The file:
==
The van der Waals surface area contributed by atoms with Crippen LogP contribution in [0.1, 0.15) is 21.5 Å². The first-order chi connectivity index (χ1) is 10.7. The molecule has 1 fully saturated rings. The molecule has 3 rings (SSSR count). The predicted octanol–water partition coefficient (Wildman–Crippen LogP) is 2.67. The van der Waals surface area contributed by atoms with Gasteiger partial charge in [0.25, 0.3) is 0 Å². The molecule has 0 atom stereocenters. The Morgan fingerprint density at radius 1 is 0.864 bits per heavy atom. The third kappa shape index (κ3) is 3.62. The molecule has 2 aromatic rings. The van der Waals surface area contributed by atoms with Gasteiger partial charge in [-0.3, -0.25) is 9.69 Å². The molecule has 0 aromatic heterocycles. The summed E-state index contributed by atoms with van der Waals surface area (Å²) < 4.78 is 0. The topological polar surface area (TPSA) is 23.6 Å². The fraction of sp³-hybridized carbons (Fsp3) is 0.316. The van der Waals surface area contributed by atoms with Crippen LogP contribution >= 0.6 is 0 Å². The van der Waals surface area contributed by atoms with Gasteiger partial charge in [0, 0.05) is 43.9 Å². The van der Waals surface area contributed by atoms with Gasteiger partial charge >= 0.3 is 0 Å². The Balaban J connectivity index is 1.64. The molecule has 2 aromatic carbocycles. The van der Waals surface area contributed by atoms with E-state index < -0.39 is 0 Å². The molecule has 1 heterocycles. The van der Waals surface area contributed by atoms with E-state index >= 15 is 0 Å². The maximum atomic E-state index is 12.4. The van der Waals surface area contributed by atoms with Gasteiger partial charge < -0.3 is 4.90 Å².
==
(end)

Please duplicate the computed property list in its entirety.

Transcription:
The van der Waals surface area contributed by atoms with Crippen LogP contribution in [0.1, 0.15) is 21.5 Å². The first-order chi connectivity index (χ1) is 10.7. The molecule has 1 fully saturated rings. The molecule has 3 rings (SSSR count). The predicted octanol–water partition coefficient (Wildman–Crippen LogP) is 2.67. The van der Waals surface area contributed by atoms with Gasteiger partial charge in [0.25, 0.3) is 0 Å². The molecule has 0 atom stereocenters. The Morgan fingerprint density at radius 1 is 0.864 bits per heavy atom. The third kappa shape index (κ3) is 3.62. The molecule has 2 aromatic rings. The van der Waals surface area contributed by atoms with Gasteiger partial charge in [-0.3, -0.25) is 9.69 Å². The molecule has 0 aromatic heterocycles. The summed E-state index contributed by atoms with van der Waals surface area (Å²) < 4.78 is 0. The topological polar surface area (TPSA) is 23.6 Å². The fraction of sp³-hybridized carbons (Fsp3) is 0.316. The van der Waals surface area contributed by atoms with Crippen LogP contribution >= 0.6 is 0 Å². The van der Waals surface area contributed by atoms with Gasteiger partial charge in [0, 0.05) is 43.9 Å². The van der Waals surface area contributed by atoms with Gasteiger partial charge >= 0.3 is 0 Å². The Balaban J connectivity index is 1.64. The molecule has 2 aromatic carbocycles. The van der Waals surface area contributed by atoms with E-state index < -0.39 is 0 Å². The molecule has 1 heterocycles. The van der Waals surface area contributed by atoms with E-state index >= 15 is 0 Å². The maximum atomic E-state index is 12.4. The van der Waals surface area contributed by atoms with Gasteiger partial charge < -0.3 is 4.90 Å².